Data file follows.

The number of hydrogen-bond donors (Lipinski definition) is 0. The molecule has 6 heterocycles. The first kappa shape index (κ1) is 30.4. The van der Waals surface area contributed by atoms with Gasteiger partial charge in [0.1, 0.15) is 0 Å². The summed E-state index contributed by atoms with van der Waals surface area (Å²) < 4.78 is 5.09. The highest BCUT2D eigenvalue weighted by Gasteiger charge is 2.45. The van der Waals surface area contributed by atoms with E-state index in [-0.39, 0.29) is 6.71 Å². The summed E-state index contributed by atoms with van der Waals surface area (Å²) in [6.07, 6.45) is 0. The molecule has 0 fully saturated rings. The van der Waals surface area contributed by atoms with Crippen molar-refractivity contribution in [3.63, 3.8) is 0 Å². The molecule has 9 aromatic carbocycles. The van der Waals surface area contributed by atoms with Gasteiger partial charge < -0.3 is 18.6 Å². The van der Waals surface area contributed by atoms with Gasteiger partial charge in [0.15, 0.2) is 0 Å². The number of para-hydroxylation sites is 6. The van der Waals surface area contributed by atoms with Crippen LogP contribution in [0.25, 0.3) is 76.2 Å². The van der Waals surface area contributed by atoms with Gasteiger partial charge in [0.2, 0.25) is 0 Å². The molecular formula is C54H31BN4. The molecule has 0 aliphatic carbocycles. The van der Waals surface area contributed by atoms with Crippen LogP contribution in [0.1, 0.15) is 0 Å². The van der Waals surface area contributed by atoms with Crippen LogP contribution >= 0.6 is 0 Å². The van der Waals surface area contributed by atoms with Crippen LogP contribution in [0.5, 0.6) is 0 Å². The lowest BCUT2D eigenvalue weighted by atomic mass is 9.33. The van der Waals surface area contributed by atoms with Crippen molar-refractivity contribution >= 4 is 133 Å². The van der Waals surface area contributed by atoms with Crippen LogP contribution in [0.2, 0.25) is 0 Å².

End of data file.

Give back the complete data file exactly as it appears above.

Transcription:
The number of hydrogen-bond donors (Lipinski definition) is 0. The molecule has 6 heterocycles. The first kappa shape index (κ1) is 30.4. The van der Waals surface area contributed by atoms with Gasteiger partial charge in [0.1, 0.15) is 0 Å². The summed E-state index contributed by atoms with van der Waals surface area (Å²) < 4.78 is 5.09. The highest BCUT2D eigenvalue weighted by Gasteiger charge is 2.45. The van der Waals surface area contributed by atoms with E-state index in [-0.39, 0.29) is 6.71 Å². The summed E-state index contributed by atoms with van der Waals surface area (Å²) in [6.07, 6.45) is 0. The molecule has 0 fully saturated rings. The van der Waals surface area contributed by atoms with Crippen molar-refractivity contribution in [3.63, 3.8) is 0 Å². The molecule has 9 aromatic carbocycles. The van der Waals surface area contributed by atoms with Gasteiger partial charge < -0.3 is 18.6 Å². The van der Waals surface area contributed by atoms with Gasteiger partial charge in [0.15, 0.2) is 0 Å². The number of para-hydroxylation sites is 6. The van der Waals surface area contributed by atoms with Crippen LogP contribution in [0.25, 0.3) is 76.2 Å². The van der Waals surface area contributed by atoms with Gasteiger partial charge in [0.2, 0.25) is 0 Å². The molecular formula is C54H31BN4. The molecule has 0 aliphatic carbocycles. The van der Waals surface area contributed by atoms with Crippen LogP contribution in [0.1, 0.15) is 0 Å². The van der Waals surface area contributed by atoms with Crippen LogP contribution >= 0.6 is 0 Å². The van der Waals surface area contributed by atoms with Crippen LogP contribution in [0.5, 0.6) is 0 Å². The lowest BCUT2D eigenvalue weighted by atomic mass is 9.33. The van der Waals surface area contributed by atoms with Crippen molar-refractivity contribution >= 4 is 133 Å². The van der Waals surface area contributed by atoms with Crippen LogP contribution in [0.2, 0.25) is 0 Å².